I'm not saying they should, but I'm enough of a political realist that I think it is at least possible and maybe inevitable.

Sections 2 and 5 of the Voting Rights Act of 1965 prevent redistricting that dilutes the votes of protected minorities. But (although it sounds bad) dilution is what you want. Making minority-majority districts (which are common enough) was a good way to get minorities into Congress, but mimics the packing and cracking that would (if a minority were ideologically homogeneous) disenfranchise them.

Now, obviously, no minority is ideologically homogeneous. And Democrats can make a lot of money in mailers if Republicans stop trying to court minorities (these districts dramatically reduce the incentive to do so). Maybe they would prefer a system where their opponents appear racist, not because it would help them win elections, but because it would help them raise money by evoking a strong negative reaction? So here is what my systems-level prediction would be:

One party, with more minority votes, slowly accumulates more and more minority voters, and ends up winning big in districts created for those minorities by the Civil Rights Act, but starts seeing House races harder and harder to win, and state government races harder and harder to win, despite perhaps even achieving a majority vote occasionally. Qualified moderates abandon the local 45%-local party to primary against other potential winners, and now the actual wackos that run doomed local government races are truly so bad as to make the party's loss inevitable.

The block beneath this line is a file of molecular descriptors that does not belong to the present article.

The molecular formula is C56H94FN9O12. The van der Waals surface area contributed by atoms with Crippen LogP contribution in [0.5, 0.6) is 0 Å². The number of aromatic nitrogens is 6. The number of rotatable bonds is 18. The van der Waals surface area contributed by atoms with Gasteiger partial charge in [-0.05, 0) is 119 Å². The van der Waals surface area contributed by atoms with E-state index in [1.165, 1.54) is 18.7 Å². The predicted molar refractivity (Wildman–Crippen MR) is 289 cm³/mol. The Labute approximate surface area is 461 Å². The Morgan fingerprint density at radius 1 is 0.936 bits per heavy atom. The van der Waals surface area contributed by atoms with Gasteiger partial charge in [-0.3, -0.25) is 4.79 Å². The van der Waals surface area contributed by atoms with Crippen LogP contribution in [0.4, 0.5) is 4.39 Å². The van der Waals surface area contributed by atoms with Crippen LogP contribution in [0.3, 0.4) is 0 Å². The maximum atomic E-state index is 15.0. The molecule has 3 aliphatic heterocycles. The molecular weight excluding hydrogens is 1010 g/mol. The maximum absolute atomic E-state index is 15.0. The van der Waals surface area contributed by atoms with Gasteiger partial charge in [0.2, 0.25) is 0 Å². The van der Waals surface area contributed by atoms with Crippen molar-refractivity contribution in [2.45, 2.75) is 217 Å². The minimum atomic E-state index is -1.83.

This (I observe) reflects reality fairly well, particularly the reality of state legislature races, where the districts are small and the effects of gerrymandering can be more pronounced. This process is the whole point of gerrymandering. Except, of course, modern Democrats are sort of doing this to themselves.

I can't be the only one to remember the outrage when the Supreme Court found some provisions in the now-50+ year old law to be antiquated. It was (to generalize only slightly) all from Democrats. Unsurprisingly, that controversy had to do with enforcement of Section 5.

Perhaps I am too cynical, to say people will abandon their "principles" when it doesn't suit their career goals. Democrats will want to win and will do what it takes to make that happen – at least, professional political operatives ought to. Or perhaps I am too optimistic, thinking people will realize their policies could harm those they are meant to help. In all honesty, I don't anticipate much change from the status quo on this – maybe I was only being too generous assuming anyone will notice or care about anything, politicians certainly never seem to.